When I wrote about the Twins changing hitting philosophy throughout the system earlier this month, it was spurred by an interview of outfielder Joe Benson conducted by Baseball Prospectus in 2011.

At that time four years ago, Benson said that the team stressed staying as quiet as possible and getting your foot down early. That alone had the feel of something from a bygone era -- sort of like finding out that team doctors would slap leeches on a pitcher’s arm if he felt something snap -- and it was obvious why the Twins take heat in comparison to the forward-thinking and -preaching organizations. Over the years people have decried Minnesota’s outdated practice of trying to get hitters to fit into a certain swing mold rather than allow their natural athleticism shine through. Those who have had power potential, like David Ortiz or Carlos Gomez, left the system feeling as if their development was suppressed by the outmoded philosophy when they couldn’t conform.

While it may not be noticeable on the surface, this philosophy has been changing within the system and the five hitters below are prime examples of the shift in direction.

It may not be overwhelmingly apparent but the team has gone to lengths to embrace the louder, more athletic mechanics in their players. Evidence exists up and down the organizational ladder of hitters eschewing the old patterns for their natural swing. What follows is by no means selected from a comprehensive list as the amount of footage available for the players in the system is limited. There could be hitters in Elizabethton, the GCL or the Dominican Summer League with beautiful hacks that are not captured on the Internet. Based on their swings, these are five players within the Twins system that deserve your attention over the next few years to see if the new methods pay dividends.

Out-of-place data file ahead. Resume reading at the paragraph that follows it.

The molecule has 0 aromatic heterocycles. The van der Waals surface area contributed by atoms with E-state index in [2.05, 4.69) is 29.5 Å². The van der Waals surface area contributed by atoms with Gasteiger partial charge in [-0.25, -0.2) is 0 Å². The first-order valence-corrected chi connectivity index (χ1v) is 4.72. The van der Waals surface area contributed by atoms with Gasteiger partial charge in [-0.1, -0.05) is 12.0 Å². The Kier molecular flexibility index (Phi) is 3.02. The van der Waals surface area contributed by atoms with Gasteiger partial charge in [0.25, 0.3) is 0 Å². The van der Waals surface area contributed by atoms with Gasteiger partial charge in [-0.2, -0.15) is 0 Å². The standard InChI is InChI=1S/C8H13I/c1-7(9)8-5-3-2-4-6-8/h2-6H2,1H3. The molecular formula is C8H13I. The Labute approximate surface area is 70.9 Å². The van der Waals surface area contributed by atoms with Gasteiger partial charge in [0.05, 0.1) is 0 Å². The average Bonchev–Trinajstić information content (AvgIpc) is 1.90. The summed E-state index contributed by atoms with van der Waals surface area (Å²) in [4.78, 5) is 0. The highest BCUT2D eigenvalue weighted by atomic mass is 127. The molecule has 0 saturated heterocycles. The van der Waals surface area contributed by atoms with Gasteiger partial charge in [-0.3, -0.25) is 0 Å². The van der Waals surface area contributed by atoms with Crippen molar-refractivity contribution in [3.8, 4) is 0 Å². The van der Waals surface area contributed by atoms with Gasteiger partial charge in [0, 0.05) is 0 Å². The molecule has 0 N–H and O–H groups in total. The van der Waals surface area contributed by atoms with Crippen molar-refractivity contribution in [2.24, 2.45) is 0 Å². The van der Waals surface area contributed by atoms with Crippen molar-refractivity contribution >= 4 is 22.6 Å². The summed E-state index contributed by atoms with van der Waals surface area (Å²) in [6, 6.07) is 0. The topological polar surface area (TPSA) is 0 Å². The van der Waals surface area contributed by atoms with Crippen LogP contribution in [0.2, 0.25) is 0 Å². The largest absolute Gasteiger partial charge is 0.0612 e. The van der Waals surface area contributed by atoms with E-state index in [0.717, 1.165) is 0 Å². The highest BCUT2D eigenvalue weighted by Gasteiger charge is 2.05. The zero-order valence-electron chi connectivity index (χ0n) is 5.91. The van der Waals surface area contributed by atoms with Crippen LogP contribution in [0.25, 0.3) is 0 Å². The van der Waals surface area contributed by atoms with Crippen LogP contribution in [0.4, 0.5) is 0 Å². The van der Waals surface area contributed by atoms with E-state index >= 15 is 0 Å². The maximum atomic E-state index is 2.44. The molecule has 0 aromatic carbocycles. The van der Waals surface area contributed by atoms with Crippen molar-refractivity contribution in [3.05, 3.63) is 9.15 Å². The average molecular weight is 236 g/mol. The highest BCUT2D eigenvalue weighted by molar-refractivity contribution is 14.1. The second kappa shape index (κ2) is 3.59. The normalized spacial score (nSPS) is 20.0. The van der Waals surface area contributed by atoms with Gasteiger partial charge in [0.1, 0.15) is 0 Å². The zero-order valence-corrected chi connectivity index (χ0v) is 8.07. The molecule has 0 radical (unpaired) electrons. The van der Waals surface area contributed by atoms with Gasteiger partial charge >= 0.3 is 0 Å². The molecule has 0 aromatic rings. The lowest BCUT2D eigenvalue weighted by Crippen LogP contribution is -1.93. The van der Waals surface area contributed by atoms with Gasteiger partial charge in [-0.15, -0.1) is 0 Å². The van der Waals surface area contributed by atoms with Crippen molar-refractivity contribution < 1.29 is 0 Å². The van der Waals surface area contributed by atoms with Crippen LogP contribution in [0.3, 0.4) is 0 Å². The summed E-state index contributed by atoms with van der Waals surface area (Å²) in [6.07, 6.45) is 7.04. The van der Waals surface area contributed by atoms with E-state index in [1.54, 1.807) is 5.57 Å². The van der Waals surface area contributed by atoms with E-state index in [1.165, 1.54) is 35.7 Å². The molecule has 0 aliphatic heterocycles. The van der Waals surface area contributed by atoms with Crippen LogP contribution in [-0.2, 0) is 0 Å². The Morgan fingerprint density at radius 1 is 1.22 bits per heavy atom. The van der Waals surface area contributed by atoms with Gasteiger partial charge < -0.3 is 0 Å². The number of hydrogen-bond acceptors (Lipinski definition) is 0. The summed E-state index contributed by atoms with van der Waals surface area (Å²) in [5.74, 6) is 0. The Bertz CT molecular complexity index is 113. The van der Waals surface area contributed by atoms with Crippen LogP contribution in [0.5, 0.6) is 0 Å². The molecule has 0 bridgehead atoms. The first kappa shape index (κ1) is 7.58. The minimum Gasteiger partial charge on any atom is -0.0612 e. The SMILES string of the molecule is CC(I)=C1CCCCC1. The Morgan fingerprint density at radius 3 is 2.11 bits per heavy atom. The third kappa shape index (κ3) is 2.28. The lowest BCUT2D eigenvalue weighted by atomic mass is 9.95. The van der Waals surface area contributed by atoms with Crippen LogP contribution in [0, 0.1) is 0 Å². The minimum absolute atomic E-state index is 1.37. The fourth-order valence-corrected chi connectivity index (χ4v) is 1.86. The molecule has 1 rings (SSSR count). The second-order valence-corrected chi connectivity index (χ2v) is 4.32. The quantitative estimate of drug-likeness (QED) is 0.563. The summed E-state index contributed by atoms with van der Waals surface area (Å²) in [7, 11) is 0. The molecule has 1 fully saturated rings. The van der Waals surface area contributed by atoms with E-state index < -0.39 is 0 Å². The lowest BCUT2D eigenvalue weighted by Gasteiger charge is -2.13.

LaMonte Wade // 21 years old // Elizabethton (Rk) & Cedar Rapids (Low-A)

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The Twins drafted Wade out of the University of Maryland this past year and he immediately exceeded expectations. Projected to be a top of the lineup-type bat, Wade hit .302 but popped nine home runs in 64 games with the Elizabethton Twins. It was strange considering he had hit all of seven over three collegiate seasons while playing with metal bats.

The above clip is a bad angle but it highlights Wade’s hands. Watch the load process and how he gets his barrel on plane with the pitch quickly (unlike Adam Walker’s swing which you will see below). That type of barrel movement should result in plenty of contact. Wade’s lower half work is where he generates power. The below clip is a take but watch his front leg and the hip start to rotate as he watches the pitch go by.

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In all, there are a lot of good movements from Wade in his swing and an indication that he is able to generate some power. In recent Twins history, as a leadoff-type and center fielder, Wade would have been the prime candidate to receive an overhaul to quiet his mechanics. He still has plenty to prove as he faces better competition and the organization may tone down his swing yet, so keep an eye on him as he advances up the ladder.
 

Oswaldo Arcia // 24 years old // Minnesota (MLB) & Rochester (AAA)


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I love to hate to love Oswaldo Arcia’s swing. There’s so much to love -- from the leg kick to the gather process -- but there is also just enough hesitation in his decision-making that it seems one miscue can throw the entire system all kattywompus. There are times when I think he could benefit from calming everything down but that seems to defeat the purpose.

His swing is one of the rare loud movement swings that somehow slipped into commission at some point in 2013 after years in the minors of using the toe-tap. It almost felt defiant. When he times a pitch properly and finds a pitch below his belt, he can hammer it a long way but when Arcia started to struggle as opponents adjusted to him in 2014, I fully expected the Twins to revamp his swing. Twins hitting coach Tom Brunansky said that was not his style. “You can't come and change,” Brunansky said in regards to Arcia’s approach. “The hardest thing to do is tell a young hitter who has had success in the minor leagues who needs to to change it at the major league level because they are going to say 'I hit like this'...how are we to say it doesn’t work?”